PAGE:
“I lift up my eyes to the hills. From where does my help come? My help comes from the Lord, who made heaven and earth.” (Ps. 121:1-2)
Throughout the history of the church, Christians have often turned to the Book of Psalms in both rejoicing and suffering as a significant resource for Christian belief and practice, and as the church’s prayer book and hymnal. The Protestant reformers also turned to the Psalms during their time of significant spiritual renewal, theological debate, and ecclesial reform.
There they found comfort, guidance, and wisdom from God that applied to their context as much as it did to David’s. As John Calvin explained, “The Holy Spirit has presented in a living image all the griefs, sorrows, fears, doubts, hopes, cares, perplexities, in short, all the emotions with which human minds are often disturbed.” And as Martin Luther proclaimed, the reformers also heard a resounding affirmation of the good news of Jesus Christ: “The Psalter ought to be a precious and beloved book because it promises Christ’s death and resurrection so clearly.”
In this volume, Herman Selderhuis guides readers through the diversity of Reformation-era commentary on the second half of the Psalter. Represented herein are well-known voices as well as lesser-known figures from a variety of theological traditions, including Lutherans, Reformed, Radicals, Anglicans, and Roman Catholics, many of whose comments appear for the first time in English. By making available a variety of resources—including commentaries, sermons, treatises, and confessions—this volume enables scholars to better understand the depth and breadth of Reformation commentary, provides resources for contemporary preachers, and offers keen insights to all who trust that their help comes from the Lord.
In the Logos edition, this volume is enhanced by amazing functionality. Important terms link to dictionaries, encyclopedias, and a wealth of other resources in your digital library. Perform powerful searches to find exactly what you’re looking for. Take the discussion with you using tablet and mobile apps. With Logos Bible Software, the most efficient and comprehensive research tools are in one place, so you get the most out of your study.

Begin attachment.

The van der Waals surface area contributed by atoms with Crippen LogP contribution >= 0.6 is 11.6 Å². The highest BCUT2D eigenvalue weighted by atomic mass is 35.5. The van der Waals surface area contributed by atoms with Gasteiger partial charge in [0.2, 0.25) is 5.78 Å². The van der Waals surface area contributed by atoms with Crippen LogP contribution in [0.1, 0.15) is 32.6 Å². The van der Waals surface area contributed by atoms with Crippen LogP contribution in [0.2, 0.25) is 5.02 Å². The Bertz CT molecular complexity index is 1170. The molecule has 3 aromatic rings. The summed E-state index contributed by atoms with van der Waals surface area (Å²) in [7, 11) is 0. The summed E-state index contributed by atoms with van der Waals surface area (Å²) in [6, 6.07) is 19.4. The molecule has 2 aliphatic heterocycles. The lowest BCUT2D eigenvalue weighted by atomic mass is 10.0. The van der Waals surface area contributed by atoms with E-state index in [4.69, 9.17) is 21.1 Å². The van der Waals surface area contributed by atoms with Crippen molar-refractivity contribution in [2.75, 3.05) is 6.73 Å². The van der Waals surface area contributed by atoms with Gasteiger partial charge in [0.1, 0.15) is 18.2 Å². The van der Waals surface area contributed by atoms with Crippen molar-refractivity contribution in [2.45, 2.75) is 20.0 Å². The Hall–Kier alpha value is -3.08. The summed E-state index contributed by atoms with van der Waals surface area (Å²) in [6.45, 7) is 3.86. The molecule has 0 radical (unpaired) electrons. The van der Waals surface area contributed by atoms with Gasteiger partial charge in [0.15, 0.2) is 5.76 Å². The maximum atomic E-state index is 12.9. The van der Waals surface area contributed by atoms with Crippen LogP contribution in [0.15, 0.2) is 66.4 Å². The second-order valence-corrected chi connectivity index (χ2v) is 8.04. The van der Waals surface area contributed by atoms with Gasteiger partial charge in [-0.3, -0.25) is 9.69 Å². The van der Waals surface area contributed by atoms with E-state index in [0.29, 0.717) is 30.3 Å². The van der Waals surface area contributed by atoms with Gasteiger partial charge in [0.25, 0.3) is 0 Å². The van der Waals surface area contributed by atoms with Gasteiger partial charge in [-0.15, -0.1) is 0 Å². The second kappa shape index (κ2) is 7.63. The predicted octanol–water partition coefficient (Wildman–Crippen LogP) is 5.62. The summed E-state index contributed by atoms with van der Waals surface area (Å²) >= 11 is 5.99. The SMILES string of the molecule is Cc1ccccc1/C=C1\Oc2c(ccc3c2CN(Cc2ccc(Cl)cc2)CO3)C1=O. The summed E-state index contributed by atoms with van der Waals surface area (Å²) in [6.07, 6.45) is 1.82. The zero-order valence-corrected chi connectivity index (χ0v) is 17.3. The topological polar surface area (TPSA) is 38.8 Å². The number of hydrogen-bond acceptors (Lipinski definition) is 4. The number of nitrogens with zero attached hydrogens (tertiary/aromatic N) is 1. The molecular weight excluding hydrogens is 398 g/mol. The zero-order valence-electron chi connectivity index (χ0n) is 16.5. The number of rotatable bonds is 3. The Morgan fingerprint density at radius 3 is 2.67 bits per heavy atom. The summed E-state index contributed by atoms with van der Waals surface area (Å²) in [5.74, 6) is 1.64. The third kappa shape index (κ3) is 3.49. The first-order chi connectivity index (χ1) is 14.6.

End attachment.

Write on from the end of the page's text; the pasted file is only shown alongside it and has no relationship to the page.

Explore more volumes in the Reformation Commentary on Scripture Series
Like the Ancient Christian Commentary on Scripture, the Reformation Commentary on Scripture does a masterful job of offering excellent selections from well-known and not-so-well-known exegetes. The editor’s introductory survey is, by itself, worth the price of the book. It is easy to forget that there were more hands, hearts and minds involved in the Reformation than Luther and Calvin. Furthermore, encounters even with these figures are often limited to familiar quotes on familiar topics. However, the Reformation Commentary helps us to recognize the breadth and depth of exegetical interests and skill that fueled and continue to fuel faithful meditation on God’s Word. I heartily recommend this series as a tremendous resource not only for ministry but for personal edification.
—Michael S. Horton, J. G. Machen Professor of Systematic Theology and Apologetics, Westminster Seminary, California
This grand project sets before scholars, pastors, teachers, students and growing Christians an experience that can only be likened to stumbling into a group Bible study only to discover that your fellow participants include some of the most significant Christians of the Reformation and post-Reformation (for that matter, of any) era. Here the Word of God is explained in a variety of accents: German, Swiss, French, Dutch, English, Scottish and more. Each one vibrates with a thrilling sense of the living nature of God’s Word and its power to transform individuals, churches and even whole communities. Here is a series to anticipate, enjoy and treasure.
—Sinclair Ferguson, Senior Minister, First Presbyterian Church, Columbia, South Carolina
Discerning the true significance of movements in theology requires acquaintance with their biblical exegesis. This is supremely so with the Reformation, which was essentially a biblical revival. The Reformation Commentary on Scripture will fill a yawning gap, just as the Ancient Christian Commentary did before it, and the first volume gets the series off to a fine start, whetting the appetite for more. Most heartily do I welcome and commend this long overdue project.
—J. I. Packer, Retired Board of Governors Professor of Theology, Regent College
Herman J. Selderhuis is professor of church history and church polity at the Theological University Apeldoorn (Netherlands) and director of Refo500, the international platform for knowledge, expertise, and ideas related to the sixteenth-century Reformation. He is a leading Reformation historian and author or editor of several books, including John Calvin: A Pilgrim’s Life, Calvin’s Theology of the Psalms, and Psalms 1-72 in the Reformation Commentary on Scripture. He also serves as the academic curator of the John a Lasco Library (Emden, Germany) and as president of the International Calvin Congress.